Aerojet Rocketdyne
IndustryAerospace and Defense
Pratt & Whitney Rocketdyne
Key people
Eileen Drake (CEO and President)
ProductsRocket motor and missile propulsion
Number of employees
ParentAerojet Rocketdyne Holdings

Aerojet Rocketdyne is an American manufacturer of rocket, hypersonic, and electric propulsive systems for space, defense, civil and commercial applications.[2][3] Headquartered in Sacramento, California,[4] the company is owned by Aerojet Rocketdyne Holdings. Aerojet Rocketdyne was formed in 2013 when Aerojet (then owned by GenCorp) and Pratt & Whitney Rocketdyne were merged, following the latter's acquisition by GenCorp from Pratt & Whitney.[5][6] On April 27, 2015, the name of the holding company, GenCorp, was changed from GenCorp, Inc. to Aerojet Rocketdyne Holdings, Inc.[7]

Lockheed Martin announced plans to take over Aerojet Rocketdyne on December 20, 2020 as part of a $4.4 billion acquisition; however this was abandoned by Lockheed on February 13, 2022 after opposition from Raytheon led the FTC to move to block the acquisition.[8][9][10][11]


RS-25 engines
RS-25 engines

Current engines

Former production engines and others

Rocketdyne F-1 engines on the Apollo Space Program's Saturn V first stage
Rocketdyne F-1 engines on the Apollo Space Program's Saturn V first stage

In development

X3 Ion Thruster

On 13 October 2017, it was reported that Aerojet Rocketdyne completed a keystone demonstration on a new X3 ion thruster, which is a central part of the XR-100 system for the NextSTEP program.[19][20] The X3 ion thruster was designed by the University of Michigan[21] and is being developed in partnership with the University of Michigan, NASA, and the Air Force. The X3 is a Hall-effect thruster operating at over 100 kW of power. During the demonstration, it broke records for the maximum power output, thrust and operating current achieved by a Hall thruster to date.[19] It operated at a range of power from 5 kW to 102 kW, with electrical current of up to 260 amperes. It generated 5.4 Newtons of thrust, "which is the highest level of thrust achieved by any plasma thruster to date."[19][22] A novelty in its design is that it incorporates three plasma channels, each a few centimeters deep, nested around one another in concentric rings.[20] The system is 227 kg (500 lb) and almost one meter in diameter.[19]

Other notable products

Multi-mission Radioisotope Thermoelectric Generator

Aerojet Rocketdyne is the prime contractor to the US Department of Energy for the Multi-mission Radioisotope Thermoelectric Generator. The first flight MMRTG is currently powering the Mars Curiosity Rover, and a second flight unit powers the Perseverance Rover.[citation needed]

See also


  1. ^ Lockheed Martin to Acquire Aerojet Rocketdyne | IndustryWeek
  2. ^ "Hypersonics | Aerojet Rocketdyne".
  3. ^ Stone, Mike (25 January 2022). "U.S. FTC to sue to block Lockheed Martin's $4.4 billion Aerojet deal". Reuters.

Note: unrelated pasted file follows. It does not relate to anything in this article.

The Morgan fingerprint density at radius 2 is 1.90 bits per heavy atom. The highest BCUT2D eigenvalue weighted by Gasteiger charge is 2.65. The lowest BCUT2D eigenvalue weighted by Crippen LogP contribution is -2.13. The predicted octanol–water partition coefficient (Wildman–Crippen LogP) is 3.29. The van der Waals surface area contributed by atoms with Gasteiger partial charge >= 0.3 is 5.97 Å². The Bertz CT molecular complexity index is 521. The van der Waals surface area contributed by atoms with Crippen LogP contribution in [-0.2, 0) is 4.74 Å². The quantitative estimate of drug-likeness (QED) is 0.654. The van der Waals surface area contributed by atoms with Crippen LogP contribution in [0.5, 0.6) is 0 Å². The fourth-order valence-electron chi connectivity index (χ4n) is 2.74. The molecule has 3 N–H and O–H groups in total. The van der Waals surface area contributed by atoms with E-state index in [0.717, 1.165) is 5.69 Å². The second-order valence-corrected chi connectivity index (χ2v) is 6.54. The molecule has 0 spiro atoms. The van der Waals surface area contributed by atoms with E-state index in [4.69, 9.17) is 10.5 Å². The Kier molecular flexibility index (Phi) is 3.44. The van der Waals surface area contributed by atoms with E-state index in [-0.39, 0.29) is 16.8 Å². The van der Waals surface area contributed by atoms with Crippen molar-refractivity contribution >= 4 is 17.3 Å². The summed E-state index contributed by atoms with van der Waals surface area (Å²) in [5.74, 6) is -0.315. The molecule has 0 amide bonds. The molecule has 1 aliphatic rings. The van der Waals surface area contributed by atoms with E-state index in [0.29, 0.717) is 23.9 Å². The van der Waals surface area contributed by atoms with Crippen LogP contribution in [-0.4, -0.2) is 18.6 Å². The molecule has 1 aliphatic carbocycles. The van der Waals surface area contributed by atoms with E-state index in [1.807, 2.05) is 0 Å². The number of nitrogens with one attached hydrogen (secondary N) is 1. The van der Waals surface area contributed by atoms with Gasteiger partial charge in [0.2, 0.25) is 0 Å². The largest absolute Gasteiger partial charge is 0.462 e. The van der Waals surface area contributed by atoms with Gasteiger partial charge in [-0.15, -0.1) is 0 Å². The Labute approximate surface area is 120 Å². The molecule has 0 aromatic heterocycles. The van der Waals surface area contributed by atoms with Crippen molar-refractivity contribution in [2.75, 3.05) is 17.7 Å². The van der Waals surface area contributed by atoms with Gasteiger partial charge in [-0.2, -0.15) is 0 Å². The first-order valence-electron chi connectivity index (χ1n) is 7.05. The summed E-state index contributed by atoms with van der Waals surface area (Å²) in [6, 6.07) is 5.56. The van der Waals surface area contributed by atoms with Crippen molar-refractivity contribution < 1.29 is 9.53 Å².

4. ^ "Locations" Aerojet Rocketdyne
  5. ^ "Two engine rivals merge into Aerojet Rocketdyne". Spaceflight Now. 18 June 2013. Retrieved 22 June 2013.
  6. ^ Roop, Lee (June 17, 2013). "Here's how Aerojet Rocketdyne might bring 5,000 new aerospace engineering jobs to Huntsville". Alabama Media Group. Retrieved 2016-10-03.
  7. ^ "History". Aerojet Rocketdyne Holdings, Inc. Archived from the original on 2016-08-07. Retrieved 2016-10-03.
  8. ^ Erwin, Sandra (December 20, 2020). "Lockheed Martin to acquire Aerojet Rocketdyne for $4.4 billion". Space News. Retrieved December 21, 2020.
  9. ^ Erwin, Sandra (February 17, 2021). "Raytheon to challenge Lockheed Martin's acquisition of Aerojet Rocketdyne". Space News. Retrieved February 19, 2021.((cite news)): CS1 maint: url-status (link)
  10. ^ "Federal Trade Commission blocks Lockheed Martin's acquisition of Aerojet Rocketdyne". 25 January 2022.
  11. ^ "Lockheed Martin Terminates Agreement to Acquire Aerojet Rocketdyne". Media - Lockheed Martin. Retrieved 2022-02-14.
  12. ^ "Aerojet Rocketdyne Motor Plays Key Role in Successful Blue Origin In-Flight Crew Escape Test". 6 October 2016.
  13. ^ W. David Woods, How Apollo Flew to the Moon, Springer, 2008, ISBN 978-0-387-71675-6, p. 19
  14. ^ "AR1 Booster Engine". Aerojet Rocketdyne. Archived from the original on March 4, 2016. Retrieved April 14, 2017.
  15. ^ "Aerojet Rocketdyne 3D Prints An Entire Engine in Just Three Parts". 2014-06-26. Retrieved 2014-08-08.
  16. ^ Clark, Stephen. "Atlas 5 rocket launches infrared missile detection satellite for U.S. Space Force – Spaceflight Now". Retrieved 2021-05-21.
  17. ^ "Aerojet Rocketdyne Selected As Main Propulsion Provider for Boeing and DARPA Experimental Spaceplane". 24 May 2017. Archived from the original on 30 May 2017. Retrieved 24 May 2017.
  18. ^ "Farewell, Phantom Express: Boeing is pulling out of DARPA space plane program". 20 January 2020. Retrieved 1 June 2020.
  19. ^ a b c d Pultarova, Tereza (13 October 2017). "Ion Thruster Prototype Breaks Records in Tests, Could Send Humans to Mars". Space. Retrieved 2017-10-13.
  20. ^ a b Mcalpine, Katherine (19 February 2016). "Hall thruster a serious contender to get humans to Mars". PhysOrg. Retrieved 2017-10-13.
  21. ^ PEPL Thrusters: X3 University of Michigan. 2017.
  22. ^ Wall, Mike (26 April 2016). "Next-Gen Propulsion System Gets $67 Million from NASA". Space. Retrieved 2017-10-13.